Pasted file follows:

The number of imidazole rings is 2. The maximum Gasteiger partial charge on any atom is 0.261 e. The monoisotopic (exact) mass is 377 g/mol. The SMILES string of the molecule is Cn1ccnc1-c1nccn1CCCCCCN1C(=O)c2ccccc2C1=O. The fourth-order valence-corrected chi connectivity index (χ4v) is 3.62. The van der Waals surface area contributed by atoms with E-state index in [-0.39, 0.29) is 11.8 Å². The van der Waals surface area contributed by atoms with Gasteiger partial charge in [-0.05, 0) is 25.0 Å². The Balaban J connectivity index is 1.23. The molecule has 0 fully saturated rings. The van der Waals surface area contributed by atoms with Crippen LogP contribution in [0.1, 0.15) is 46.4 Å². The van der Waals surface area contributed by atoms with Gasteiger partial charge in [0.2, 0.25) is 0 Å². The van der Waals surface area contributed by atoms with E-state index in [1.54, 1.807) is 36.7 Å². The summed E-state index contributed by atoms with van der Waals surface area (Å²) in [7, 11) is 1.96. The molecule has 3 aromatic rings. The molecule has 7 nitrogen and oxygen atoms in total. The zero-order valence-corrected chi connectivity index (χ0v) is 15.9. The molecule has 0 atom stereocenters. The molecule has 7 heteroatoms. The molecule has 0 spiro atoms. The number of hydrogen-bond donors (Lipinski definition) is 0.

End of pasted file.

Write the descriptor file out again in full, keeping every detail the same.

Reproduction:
The number of imidazole rings is 2. The maximum Gasteiger partial charge on any atom is 0.261 e. The monoisotopic (exact) mass is 377 g/mol. The SMILES string of the molecule is Cn1ccnc1-c1nccn1CCCCCCN1C(=O)c2ccccc2C1=O. The fourth-order valence-corrected chi connectivity index (χ4v) is 3.62. The van der Waals surface area contributed by atoms with E-state index in [-0.39, 0.29) is 11.8 Å². The van der Waals surface area contributed by atoms with Gasteiger partial charge in [-0.05, 0) is 25.0 Å². The Balaban J connectivity index is 1.23. The molecule has 0 fully saturated rings. The van der Waals surface area contributed by atoms with Crippen LogP contribution in [0.1, 0.15) is 46.4 Å². The van der Waals surface area contributed by atoms with Gasteiger partial charge in [0.2, 0.25) is 0 Å². The van der Waals surface area contributed by atoms with E-state index in [1.54, 1.807) is 36.7 Å². The summed E-state index contributed by atoms with van der Waals surface area (Å²) in [7, 11) is 1.96. The molecule has 3 aromatic rings. The molecule has 7 nitrogen and oxygen atoms in total. The zero-order valence-corrected chi connectivity index (χ0v) is 15.9. The molecule has 0 atom stereocenters. The molecule has 7 heteroatoms. The molecule has 0 spiro atoms. The number of hydrogen-bond donors (Lipinski definition) is 0.